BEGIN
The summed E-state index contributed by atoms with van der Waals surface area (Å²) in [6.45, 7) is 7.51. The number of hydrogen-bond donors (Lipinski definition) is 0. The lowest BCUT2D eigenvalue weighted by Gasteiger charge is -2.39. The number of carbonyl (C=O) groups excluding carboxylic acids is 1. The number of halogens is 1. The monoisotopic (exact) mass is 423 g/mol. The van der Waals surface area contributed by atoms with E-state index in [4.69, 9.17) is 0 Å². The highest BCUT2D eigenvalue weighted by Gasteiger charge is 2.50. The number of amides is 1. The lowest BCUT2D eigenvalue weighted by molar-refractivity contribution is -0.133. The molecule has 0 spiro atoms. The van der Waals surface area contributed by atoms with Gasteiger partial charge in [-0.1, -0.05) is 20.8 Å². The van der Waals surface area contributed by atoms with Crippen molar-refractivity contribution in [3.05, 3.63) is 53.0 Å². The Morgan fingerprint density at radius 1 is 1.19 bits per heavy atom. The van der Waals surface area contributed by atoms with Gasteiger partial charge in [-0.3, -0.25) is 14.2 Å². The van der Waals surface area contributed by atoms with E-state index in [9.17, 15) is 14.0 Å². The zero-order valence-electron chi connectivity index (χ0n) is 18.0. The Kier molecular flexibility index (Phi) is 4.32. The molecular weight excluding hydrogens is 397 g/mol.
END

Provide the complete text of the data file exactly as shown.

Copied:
The summed E-state index contributed by atoms with van der Waals surface area (Å²) in [6.45, 7) is 7.51. The number of hydrogen-bond donors (Lipinski definition) is 0. The lowest BCUT2D eigenvalue weighted by Gasteiger charge is -2.39. The number of carbonyl (C=O) groups excluding carboxylic acids is 1. The number of halogens is 1. The monoisotopic (exact) mass is 423 g/mol. The van der Waals surface area contributed by atoms with E-state index in [4.69, 9.17) is 0 Å². The highest BCUT2D eigenvalue weighted by Gasteiger charge is 2.50. The number of amides is 1. The lowest BCUT2D eigenvalue weighted by molar-refractivity contribution is -0.133. The molecule has 0 spiro atoms. The van der Waals surface area contributed by atoms with Gasteiger partial charge in [-0.1, -0.05) is 20.8 Å². The van der Waals surface area contributed by atoms with Crippen molar-refractivity contribution in [3.05, 3.63) is 53.0 Å². The Morgan fingerprint density at radius 1 is 1.19 bits per heavy atom. The van der Waals surface area contributed by atoms with Gasteiger partial charge in [-0.3, -0.25) is 14.2 Å². The van der Waals surface area contributed by atoms with E-state index in [9.17, 15) is 14.0 Å². The zero-order valence-electron chi connectivity index (χ0n) is 18.0. The Kier molecular flexibility index (Phi) is 4.32. The molecular weight excluding hydrogens is 397 g/mol.